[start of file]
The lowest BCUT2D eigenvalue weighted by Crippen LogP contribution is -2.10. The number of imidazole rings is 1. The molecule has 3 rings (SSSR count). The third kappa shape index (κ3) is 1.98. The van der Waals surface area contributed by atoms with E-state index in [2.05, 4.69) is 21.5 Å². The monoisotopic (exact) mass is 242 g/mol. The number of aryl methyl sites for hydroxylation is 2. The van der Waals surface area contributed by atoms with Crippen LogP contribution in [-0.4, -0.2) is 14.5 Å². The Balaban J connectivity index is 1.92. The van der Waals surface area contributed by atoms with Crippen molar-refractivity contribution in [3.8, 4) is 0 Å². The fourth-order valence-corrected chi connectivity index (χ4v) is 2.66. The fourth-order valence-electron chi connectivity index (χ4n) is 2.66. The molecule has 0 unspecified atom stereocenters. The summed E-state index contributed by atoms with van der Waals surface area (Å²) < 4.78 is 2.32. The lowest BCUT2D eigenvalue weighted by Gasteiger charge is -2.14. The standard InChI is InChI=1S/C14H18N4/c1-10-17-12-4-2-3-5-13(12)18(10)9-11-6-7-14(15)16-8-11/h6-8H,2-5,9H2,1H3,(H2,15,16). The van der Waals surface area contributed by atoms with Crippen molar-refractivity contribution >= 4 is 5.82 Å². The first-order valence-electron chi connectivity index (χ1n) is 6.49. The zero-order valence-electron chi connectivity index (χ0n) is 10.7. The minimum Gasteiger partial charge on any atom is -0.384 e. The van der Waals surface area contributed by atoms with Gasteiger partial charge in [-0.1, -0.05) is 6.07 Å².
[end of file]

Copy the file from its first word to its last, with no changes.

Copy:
The lowest BCUT2D eigenvalue weighted by Crippen LogP contribution is -2.10. The number of imidazole rings is 1. The molecule has 3 rings (SSSR count). The third kappa shape index (κ3) is 1.98. The van der Waals surface area contributed by atoms with E-state index in [2.05, 4.69) is 21.5 Å². The monoisotopic (exact) mass is 242 g/mol. The number of aryl methyl sites for hydroxylation is 2. The van der Waals surface area contributed by atoms with Crippen LogP contribution in [-0.4, -0.2) is 14.5 Å². The Balaban J connectivity index is 1.92. The van der Waals surface area contributed by atoms with Crippen molar-refractivity contribution in [3.8, 4) is 0 Å². The fourth-order valence-corrected chi connectivity index (χ4v) is 2.66. The fourth-order valence-electron chi connectivity index (χ4n) is 2.66. The molecule has 0 unspecified atom stereocenters. The summed E-state index contributed by atoms with van der Waals surface area (Å²) < 4.78 is 2.32. The lowest BCUT2D eigenvalue weighted by Gasteiger charge is -2.14. The standard InChI is InChI=1S/C14H18N4/c1-10-17-12-4-2-3-5-13(12)18(10)9-11-6-7-14(15)16-8-11/h6-8H,2-5,9H2,1H3,(H2,15,16). The van der Waals surface area contributed by atoms with Crippen molar-refractivity contribution >= 4 is 5.82 Å². The first-order valence-electron chi connectivity index (χ1n) is 6.49. The zero-order valence-electron chi connectivity index (χ0n) is 10.7. The minimum Gasteiger partial charge on any atom is -0.384 e. The van der Waals surface area contributed by atoms with Gasteiger partial charge in [-0.1, -0.05) is 6.07 Å².